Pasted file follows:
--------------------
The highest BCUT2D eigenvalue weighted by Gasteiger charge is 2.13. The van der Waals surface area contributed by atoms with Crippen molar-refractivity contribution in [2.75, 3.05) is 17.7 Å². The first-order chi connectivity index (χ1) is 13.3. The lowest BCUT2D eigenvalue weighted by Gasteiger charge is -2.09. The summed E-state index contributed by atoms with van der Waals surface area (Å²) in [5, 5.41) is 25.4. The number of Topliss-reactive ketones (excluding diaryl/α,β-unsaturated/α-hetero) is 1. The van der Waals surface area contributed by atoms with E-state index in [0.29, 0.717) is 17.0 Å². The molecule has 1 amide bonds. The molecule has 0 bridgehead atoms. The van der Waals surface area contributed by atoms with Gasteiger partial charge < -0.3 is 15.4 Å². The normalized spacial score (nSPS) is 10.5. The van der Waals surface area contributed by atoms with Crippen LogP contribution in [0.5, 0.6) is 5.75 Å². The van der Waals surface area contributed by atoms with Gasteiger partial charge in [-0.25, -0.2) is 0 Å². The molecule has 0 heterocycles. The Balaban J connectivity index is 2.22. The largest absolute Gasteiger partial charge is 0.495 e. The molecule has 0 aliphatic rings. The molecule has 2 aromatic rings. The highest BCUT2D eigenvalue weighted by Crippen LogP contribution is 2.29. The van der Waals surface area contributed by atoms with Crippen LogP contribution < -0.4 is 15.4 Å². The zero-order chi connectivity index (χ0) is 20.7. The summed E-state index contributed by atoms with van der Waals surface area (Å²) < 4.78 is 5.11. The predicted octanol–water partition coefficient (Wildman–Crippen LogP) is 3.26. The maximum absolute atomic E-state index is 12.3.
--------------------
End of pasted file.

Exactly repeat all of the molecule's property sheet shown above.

The highest BCUT2D eigenvalue weighted by Gasteiger charge is 2.13. The van der Waals surface area contributed by atoms with Crippen molar-refractivity contribution in [2.75, 3.05) is 17.7 Å². The first-order chi connectivity index (χ1) is 13.3. The lowest BCUT2D eigenvalue weighted by Gasteiger charge is -2.09. The summed E-state index contributed by atoms with van der Waals surface area (Å²) in [5, 5.41) is 25.4. The number of Topliss-reactive ketones (excluding diaryl/α,β-unsaturated/α-hetero) is 1. The van der Waals surface area contributed by atoms with E-state index in [0.29, 0.717) is 17.0 Å². The molecule has 1 amide bonds. The molecule has 0 bridgehead atoms. The van der Waals surface area contributed by atoms with Gasteiger partial charge < -0.3 is 15.4 Å². The normalized spacial score (nSPS) is 10.5. The van der Waals surface area contributed by atoms with Crippen LogP contribution in [0.5, 0.6) is 5.75 Å². The van der Waals surface area contributed by atoms with Gasteiger partial charge in [-0.25, -0.2) is 0 Å². The molecule has 0 heterocycles. The Balaban J connectivity index is 2.22. The largest absolute Gasteiger partial charge is 0.495 e. The molecule has 0 aliphatic rings. The molecule has 2 aromatic rings. The highest BCUT2D eigenvalue weighted by Crippen LogP contribution is 2.29. The van der Waals surface area contributed by atoms with Crippen LogP contribution < -0.4 is 15.4 Å². The zero-order chi connectivity index (χ0) is 20.7. The summed E-state index contributed by atoms with van der Waals surface area (Å²) < 4.78 is 5.11. The predicted octanol–water partition coefficient (Wildman–Crippen LogP) is 3.26. The maximum absolute atomic E-state index is 12.3.